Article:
Best regards,
Lin Yang.

Dear @Lin.Yang,

Regarding (1), the extra moment caused by the aerodynamic force cross with the offset is accounted for within the internal spatial mesh-to-mesh mapping algorithm used by OpenFAST: 4. User Documentation â€” OpenFAST v3.4.1 documentation. When loads are transferred from AeroDyn to a structural module (BeamDyn or ElastoDyn), any offsets between the aerodynamic mesh and the structural mesh will result in moments caused by forces.

Regarding (2), the aerodynamic center specified in the AeroDyn blade input file for the NREL 5-MW baseline blade is set to ensure that the offset between the aerodynamic center and the blade-pitch axis is correct.

Best regards,

1 Like

Dear Jason,
Thanks for your reply and suggestions. After a one-day long digging in the FAST source code, I finally figured out the general procedure on how FAST considers the AC offset effects on blade torsional deformations using BeamDyn.

Here, I summarize my understanding on the AC offset issue in terms of source code.

(1) FAST initialize the aero-center node positions in AeroDyn.f90â€”subroutine Init_u(**) with the following key lines:

``````         positionL(1) = InputFileData%BladeProps(k)%BlCrvAC(j)
``````

where BlCrvAC and BlSwpAC specify the AC offsets in local sectional coordinate system in the units of meters [m] not in the units of local chord(like 0.125c).

(2) FAST calculate the Cm term of aerodynamic moments in AeroDyn.f90â€“subroutine SetOutputsFromBEMT (**) with the following code

``````         moment(1)=  m%BEMT_y%Cmx(j,k) * q * p%BEMT%chord(j,k)**2
moment(2)=  m%BEMT_y%Cmy(j,k) * q * p%BEMT%chord(j,k)**2
moment(3)=  m%BEMT_y%Cmz(j,k) * q * p%BEMT%chord(j,k)**2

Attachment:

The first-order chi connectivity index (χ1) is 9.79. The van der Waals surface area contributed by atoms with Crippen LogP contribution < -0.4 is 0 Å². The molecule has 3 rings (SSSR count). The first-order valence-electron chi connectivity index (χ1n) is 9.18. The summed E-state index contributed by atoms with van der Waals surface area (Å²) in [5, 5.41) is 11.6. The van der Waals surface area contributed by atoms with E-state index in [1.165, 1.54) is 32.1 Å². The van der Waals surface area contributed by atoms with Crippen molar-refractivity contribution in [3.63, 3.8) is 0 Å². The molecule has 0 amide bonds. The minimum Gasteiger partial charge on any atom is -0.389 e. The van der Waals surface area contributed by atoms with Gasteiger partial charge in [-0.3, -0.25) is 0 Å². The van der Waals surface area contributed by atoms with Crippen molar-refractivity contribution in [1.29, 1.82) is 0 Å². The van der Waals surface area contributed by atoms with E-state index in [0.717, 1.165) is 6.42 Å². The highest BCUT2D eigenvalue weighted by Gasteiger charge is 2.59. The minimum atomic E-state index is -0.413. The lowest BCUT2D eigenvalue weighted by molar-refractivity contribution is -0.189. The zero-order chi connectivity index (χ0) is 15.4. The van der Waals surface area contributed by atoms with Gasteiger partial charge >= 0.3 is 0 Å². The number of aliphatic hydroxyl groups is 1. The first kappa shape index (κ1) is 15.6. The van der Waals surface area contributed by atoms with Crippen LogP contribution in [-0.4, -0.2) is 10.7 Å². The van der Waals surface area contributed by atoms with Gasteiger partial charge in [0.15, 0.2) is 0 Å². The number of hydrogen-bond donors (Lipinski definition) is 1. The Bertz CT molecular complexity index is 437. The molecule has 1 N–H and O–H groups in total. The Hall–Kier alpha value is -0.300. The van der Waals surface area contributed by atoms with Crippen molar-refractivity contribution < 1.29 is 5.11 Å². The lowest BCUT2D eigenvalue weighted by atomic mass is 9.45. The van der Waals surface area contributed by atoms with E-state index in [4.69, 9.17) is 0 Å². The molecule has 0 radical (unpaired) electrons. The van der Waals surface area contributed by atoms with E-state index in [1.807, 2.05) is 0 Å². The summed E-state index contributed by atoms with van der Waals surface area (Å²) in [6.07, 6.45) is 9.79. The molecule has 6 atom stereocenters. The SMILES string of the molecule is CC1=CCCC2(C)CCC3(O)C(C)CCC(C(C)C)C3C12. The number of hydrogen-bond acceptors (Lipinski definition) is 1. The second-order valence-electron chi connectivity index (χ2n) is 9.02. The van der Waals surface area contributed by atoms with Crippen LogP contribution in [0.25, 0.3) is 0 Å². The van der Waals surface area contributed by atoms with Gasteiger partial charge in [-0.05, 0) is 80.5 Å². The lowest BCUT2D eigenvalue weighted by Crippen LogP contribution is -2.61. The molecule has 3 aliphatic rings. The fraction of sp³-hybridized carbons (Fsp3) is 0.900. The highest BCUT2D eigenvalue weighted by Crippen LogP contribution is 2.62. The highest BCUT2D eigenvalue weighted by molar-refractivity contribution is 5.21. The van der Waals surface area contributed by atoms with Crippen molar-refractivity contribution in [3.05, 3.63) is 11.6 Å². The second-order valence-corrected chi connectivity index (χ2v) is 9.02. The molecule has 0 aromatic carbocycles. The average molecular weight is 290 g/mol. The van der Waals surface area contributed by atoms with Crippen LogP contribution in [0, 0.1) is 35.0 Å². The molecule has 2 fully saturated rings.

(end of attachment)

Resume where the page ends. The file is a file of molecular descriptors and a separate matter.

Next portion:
``````

(3) FAST initialize the BeamDyn node positions in BeamDyn_IO.f90â€“subroutine BD_ReadPrimaryFile(**) with the following code

`````` CALL ReadCom(UnIn,InputFile,'key point x,y,z locations and initial twist angles',ErrStat2,ErrMsg2,UnEc)
...
DO i=1,InputFileData%kp_total
...
InputFileData%kp_coordinate(i,1) =  TmpReAry(1) ! kp_xr
InputFileData%kp_coordinate(i,2) =  TmpReAry(2) ! kp_yr
InputFileData%kp_coordinate(i,3) =  TmpReAry(3) ! kp_zr <==> span
InputFileData%kp_coordinate(i,4) = -TmpReAry(4) ! initial twist
ENDDO
``````

where kp_xr and kp_yr define the sectional offset of beamDyn nodes which are zeroes for NREL 5MW turbine.

(4) In simulations, the aerodynamic loads (forces and moments) are mapped from the AeroDyn nodes to BeamDyn nodes in BeamDyn.f90-- subroutine Calc_WriteOutput(-) with the following code

``````     ! transfer the input loads to the output nodes for writing output
``````

(5) The subroutine Transfer_Line2_to_Line2 (-) is defined in NWTC_Libraryâ€“ModMesh_Mapping.f90, which transfers data from a line2 mesh to another line2 mesh using three sub-sub routines, as

``````   ! take the source fields and transfer them to fields on the augmented source mesh:
CALL Transfer_Src_To_Augmented_Ln2_Src( Src, MeshMap,... )

!  lump the loads from the augmented source mesh:
CALL Lump_Line2_to_Point( MeshMap%Augmented_Ln2_Src,  MeshMap%Lumped_Points_Src,  ... )

CALL Transfer_Loads_Point_to_Line2( MeshMap%Lumped_Points_Src, Dest, MeshMap, ... )
``````

(6) In the third subroutine Transfer_Loads_Point_to_Line2(-) , the source code is:

``````...
DO j = 1,2 ! number of nodes on dest

jNode = Dest%ElemTable(ELEMENT_LINE2)%Elements(jElem)%ElemNodes(j)
DisplacedPosition =   Src%Position(:,i)     +  SrcDisp%TranslationDisp(:,i)     &
- Dest%Position(:,jNode) - DestDisp%TranslationDisp(:,jNode)

torque = Src%Force(:,i)
torque = CROSS_PRODUCT( DisplacedPosition, torque )

END DO
...
``````

Obviously, it is the function CROSS_PRODUCT( DisplacedPosition, torque ) <==>(drĂ—force) explicitly considers the AC offset induced aero-moment on BeamDyn nodes and thus blade torsional deformations.

It would be very helpful if you can briefly comment on my understandings.

Best regards,
Lin Yang.

Dear @Lin.Yang,

Yes, your understanding is correct. Great sleuthing!

Best regards,

1 Like

Dear Jason,